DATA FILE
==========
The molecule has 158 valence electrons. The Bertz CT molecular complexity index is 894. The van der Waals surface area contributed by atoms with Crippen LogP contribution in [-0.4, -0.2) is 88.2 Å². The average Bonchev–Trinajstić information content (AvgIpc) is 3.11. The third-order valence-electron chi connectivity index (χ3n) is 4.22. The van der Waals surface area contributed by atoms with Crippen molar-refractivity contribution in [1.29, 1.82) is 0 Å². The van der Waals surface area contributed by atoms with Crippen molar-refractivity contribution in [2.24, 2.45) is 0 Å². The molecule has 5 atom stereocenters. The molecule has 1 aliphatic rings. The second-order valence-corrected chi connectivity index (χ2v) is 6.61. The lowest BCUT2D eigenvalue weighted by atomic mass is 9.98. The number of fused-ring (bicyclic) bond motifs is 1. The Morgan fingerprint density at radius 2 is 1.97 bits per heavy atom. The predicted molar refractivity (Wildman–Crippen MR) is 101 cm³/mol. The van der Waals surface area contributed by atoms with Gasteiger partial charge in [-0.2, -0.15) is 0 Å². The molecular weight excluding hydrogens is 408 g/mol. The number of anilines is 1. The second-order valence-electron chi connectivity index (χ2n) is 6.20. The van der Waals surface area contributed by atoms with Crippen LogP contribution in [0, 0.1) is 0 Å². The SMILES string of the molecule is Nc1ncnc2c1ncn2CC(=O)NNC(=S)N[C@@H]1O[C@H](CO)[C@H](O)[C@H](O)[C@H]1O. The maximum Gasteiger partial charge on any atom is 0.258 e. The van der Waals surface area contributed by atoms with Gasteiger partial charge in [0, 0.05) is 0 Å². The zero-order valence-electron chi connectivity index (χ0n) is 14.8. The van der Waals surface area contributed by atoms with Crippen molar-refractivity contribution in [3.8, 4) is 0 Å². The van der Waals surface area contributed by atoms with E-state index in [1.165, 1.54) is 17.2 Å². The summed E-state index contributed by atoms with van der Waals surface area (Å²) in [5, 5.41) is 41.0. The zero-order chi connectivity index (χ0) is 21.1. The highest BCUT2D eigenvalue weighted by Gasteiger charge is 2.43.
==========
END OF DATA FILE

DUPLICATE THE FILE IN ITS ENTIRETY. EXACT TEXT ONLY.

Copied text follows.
The molecule has 158 valence electrons. The Bertz CT molecular complexity index is 894. The van der Waals surface area contributed by atoms with Crippen LogP contribution in [-0.4, -0.2) is 88.2 Å². The average Bonchev–Trinajstić information content (AvgIpc) is 3.11. The third-order valence-electron chi connectivity index (χ3n) is 4.22. The van der Waals surface area contributed by atoms with Crippen molar-refractivity contribution in [1.29, 1.82) is 0 Å². The van der Waals surface area contributed by atoms with Crippen molar-refractivity contribution in [2.24, 2.45) is 0 Å². The molecule has 5 atom stereocenters. The molecule has 1 aliphatic rings. The second-order valence-corrected chi connectivity index (χ2v) is 6.61. The lowest BCUT2D eigenvalue weighted by atomic mass is 9.98. The number of fused-ring (bicyclic) bond motifs is 1. The Morgan fingerprint density at radius 2 is 1.97 bits per heavy atom. The predicted molar refractivity (Wildman–Crippen MR) is 101 cm³/mol. The van der Waals surface area contributed by atoms with Gasteiger partial charge in [-0.2, -0.15) is 0 Å². The molecular weight excluding hydrogens is 408 g/mol. The number of anilines is 1. The second-order valence-electron chi connectivity index (χ2n) is 6.20. The van der Waals surface area contributed by atoms with Crippen LogP contribution in [0, 0.1) is 0 Å². The SMILES string of the molecule is Nc1ncnc2c1ncn2CC(=O)NNC(=S)N[C@@H]1O[C@H](CO)[C@H](O)[C@H](O)[C@H]1O. The maximum Gasteiger partial charge on any atom is 0.258 e. The van der Waals surface area contributed by atoms with Gasteiger partial charge in [0, 0.05) is 0 Å². The zero-order valence-electron chi connectivity index (χ0n) is 14.8. The van der Waals surface area contributed by atoms with Crippen molar-refractivity contribution in [3.8, 4) is 0 Å². The van der Waals surface area contributed by atoms with E-state index in [1.165, 1.54) is 17.2 Å². The summed E-state index contributed by atoms with van der Waals surface area (Å²) in [5, 5.41) is 41.0. The zero-order chi connectivity index (χ0) is 21.1. The highest BCUT2D eigenvalue weighted by Gasteiger charge is 2.43.